A member of the DART visited Koinadugu, Kono, and Pujehun districts on April 4 to help conduct a rapid assessment, in coordination with CDC, WHO, the International Organization for Migration (IOM), and the UN Mission for Ebola Emergency Response. In each district, the assessment team met with the officials from District Ebola Response Centers (DERCs) to discuss the current situation.

As of April 5, Koinadugu had not confirmed a new EVD case in 22 days. The district is Sierra Leone’s largest in terms of geographic area, which has impeded response efforts as some areas of the district are very remote. In addition, the Koinadugu DERC noted that market days in neighboring areas of Guinea result in regular cross-border traffic. Guinean officials have not yet signed a memorandum of understanding on cross-border issues.

Many households in Kono—which the GoSL National Ebola Response Center (NERC) reported on April 5 had reached 41 days without a new confirmed EVD case—have family ties to populations across the border in Guinea. The Kono DERC expressed concern that the scaling up of response activities in Guinea may increase the risk of cross-border transmission and noted that the remoteness of Kono’s chiefdoms impedes their capacity for isolation and treatment.

Pujehun, which borders Liberia, has not recorded a new EVD case in approximately four months, according to the NERC. However, the Pujehun DERC noted that, as the district contains a major transit route from Liberia to Guinea, the possibility of cross-border EVD transmission remains a concern. IOM, through its mobile training teams, plans to support improved IPC and health management capacity for border officials.


The geographic area of EVD transmission has increased in addition to the slightly elevated EVD case incidence in Guinea between March 22 and 29, according to WHO. Seven Guinean prefectures reported at least one confirmed EVD case during that time as compared with three prefectures during the previous week. Fria and Siguiri prefectures reported a new confirmed EVD case—the first in more than 50 days. Siguiri, which borders Mali, is the first prefecture outside the western area of Guinea to report a confirmed case in more than 30 days.

Between April 3 and 5, the GoG and WHO recorded 11 new confirmed EVD cases—five in Conakry, three in Forécariah Prefecture, two in Kindia Prefecture, and one in Dubréka Prefecture. As of April 5, the GoG and WHO had reported 39 probable, suspected, and confirmed EVD patients seeking treatment in EVD facilities across Guinea, including eight EVD-positive patients at the Conakry ETU. At present, Guinean EVD health facilities—ETUs, transit centers, and an EVD treatment center for health care workers in Conakry—have the capacity to treat nearly 400 probable, suspect, and confirmed EVD patients.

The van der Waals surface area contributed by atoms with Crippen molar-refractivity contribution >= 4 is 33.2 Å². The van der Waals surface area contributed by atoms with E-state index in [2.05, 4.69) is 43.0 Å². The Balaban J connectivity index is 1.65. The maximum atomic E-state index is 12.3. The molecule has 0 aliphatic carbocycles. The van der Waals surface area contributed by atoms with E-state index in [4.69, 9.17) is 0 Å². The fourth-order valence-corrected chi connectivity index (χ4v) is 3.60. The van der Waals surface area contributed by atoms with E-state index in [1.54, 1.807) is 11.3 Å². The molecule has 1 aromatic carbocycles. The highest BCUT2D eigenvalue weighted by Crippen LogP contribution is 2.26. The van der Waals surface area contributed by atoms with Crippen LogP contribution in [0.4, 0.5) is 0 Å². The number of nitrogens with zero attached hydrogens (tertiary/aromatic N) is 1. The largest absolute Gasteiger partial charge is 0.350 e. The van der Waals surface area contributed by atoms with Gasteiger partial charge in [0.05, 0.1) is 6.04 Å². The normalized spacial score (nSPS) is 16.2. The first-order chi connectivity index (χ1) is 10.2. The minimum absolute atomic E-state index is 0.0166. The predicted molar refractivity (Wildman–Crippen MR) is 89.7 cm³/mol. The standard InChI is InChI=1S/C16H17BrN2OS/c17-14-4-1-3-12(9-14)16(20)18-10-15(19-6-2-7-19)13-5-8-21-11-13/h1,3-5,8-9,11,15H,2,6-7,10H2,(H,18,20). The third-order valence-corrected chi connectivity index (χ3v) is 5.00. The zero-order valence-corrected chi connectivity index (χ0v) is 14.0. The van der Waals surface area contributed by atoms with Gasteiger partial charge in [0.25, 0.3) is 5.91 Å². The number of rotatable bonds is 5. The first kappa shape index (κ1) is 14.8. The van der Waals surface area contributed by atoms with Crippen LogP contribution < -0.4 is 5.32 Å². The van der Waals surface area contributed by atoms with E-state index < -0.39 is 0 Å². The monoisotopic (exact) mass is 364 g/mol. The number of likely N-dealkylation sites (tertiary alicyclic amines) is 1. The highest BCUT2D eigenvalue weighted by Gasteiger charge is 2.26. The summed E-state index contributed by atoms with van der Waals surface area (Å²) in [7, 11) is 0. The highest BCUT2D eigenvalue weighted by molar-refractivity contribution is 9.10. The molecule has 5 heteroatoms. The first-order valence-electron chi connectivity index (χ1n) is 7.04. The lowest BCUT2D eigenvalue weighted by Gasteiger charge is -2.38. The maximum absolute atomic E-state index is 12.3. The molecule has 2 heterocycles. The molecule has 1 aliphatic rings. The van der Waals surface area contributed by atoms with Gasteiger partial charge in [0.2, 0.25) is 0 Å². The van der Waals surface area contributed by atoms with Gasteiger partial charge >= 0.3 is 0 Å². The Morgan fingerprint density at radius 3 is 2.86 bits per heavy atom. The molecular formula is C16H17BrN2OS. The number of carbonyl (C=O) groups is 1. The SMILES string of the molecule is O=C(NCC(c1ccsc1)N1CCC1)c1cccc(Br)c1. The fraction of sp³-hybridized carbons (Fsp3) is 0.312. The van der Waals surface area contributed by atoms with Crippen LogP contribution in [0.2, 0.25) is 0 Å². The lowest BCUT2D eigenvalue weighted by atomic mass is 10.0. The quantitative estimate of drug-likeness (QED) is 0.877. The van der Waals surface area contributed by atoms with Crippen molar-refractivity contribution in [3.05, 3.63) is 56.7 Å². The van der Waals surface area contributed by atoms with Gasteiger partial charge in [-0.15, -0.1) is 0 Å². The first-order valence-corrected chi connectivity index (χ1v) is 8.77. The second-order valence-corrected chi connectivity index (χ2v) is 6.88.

International and local EVD response actors—including representatives from the GoG, the USG, the European Union, UNICEF, WHO, the African Development Bank, and the World Bank—met in Conakry on April 1 and 2 to finalize a three-year plan to revive the Guinean health care system. Meeting participants identified reducing high maternal and child mortality rates, decreasing the pervasiveness of communicable and non-communicable diseases, and strengthening health crises management as health care system priorities, according to WHO. Participants suggested that next steps, after receiving final approval of the plan from the GoG Ministry of Health, include completing the stimulus plan, the National Health Development Plan, and the terms of reference for partners.

From March 25 to 31, USAID/OFDA partner UNICEF, in collaboration with local partners, delivered relief items, including mosquito nets, personal protective equipment (PPE), and water, sanitation, and hygiene (WASH) kits to EVD-affected communities in Conakry and Boffa, Kindia, Kissidougou, Kouroussa, Macenta, Nzérékoré, and Siguiri prefectures. UNICEF distributed 6,000 mosquito nets in Kindia, Kissidougou, Kouroussa, Macenta, and Siguiri and provided a two-month supply of PPE to a community transit center in Kindia. In addition, UNICEF delivered 8,000 WASH kits to households in Boffa and 8,500 WASH kits to households in Nzérékoré. UNICEF has distributed a total of 280,000 WASH kits since the beginning of the West Africa EVD epidemic.

  • The most effective way people can assist relief efforts is by making cash contributions to humanitarian organizations that are conducting relief operations. A list of humanitarian organizations that are accepting cash donations for disaster responses around the world can be found at www.interaction.org.
  • USAID encourages cash donations because they allow aid professionals to procure the exact items needed (often in the affected region); reduce the burden on scarce resources (such as transportation routes, staff time, and warehouse space); can be transferred very quickly and without transportation costs; support the economy of the disaster-stricken region; and ensure culturally, dietary, and environmentally appropriate assistance.

More information can be found at:

USAID/OFDA bulletins appear on the USAID website at what-we-do/working-crises-and-conflict/responding-times-crisis/where-we-work

Last updated: July 12, 2021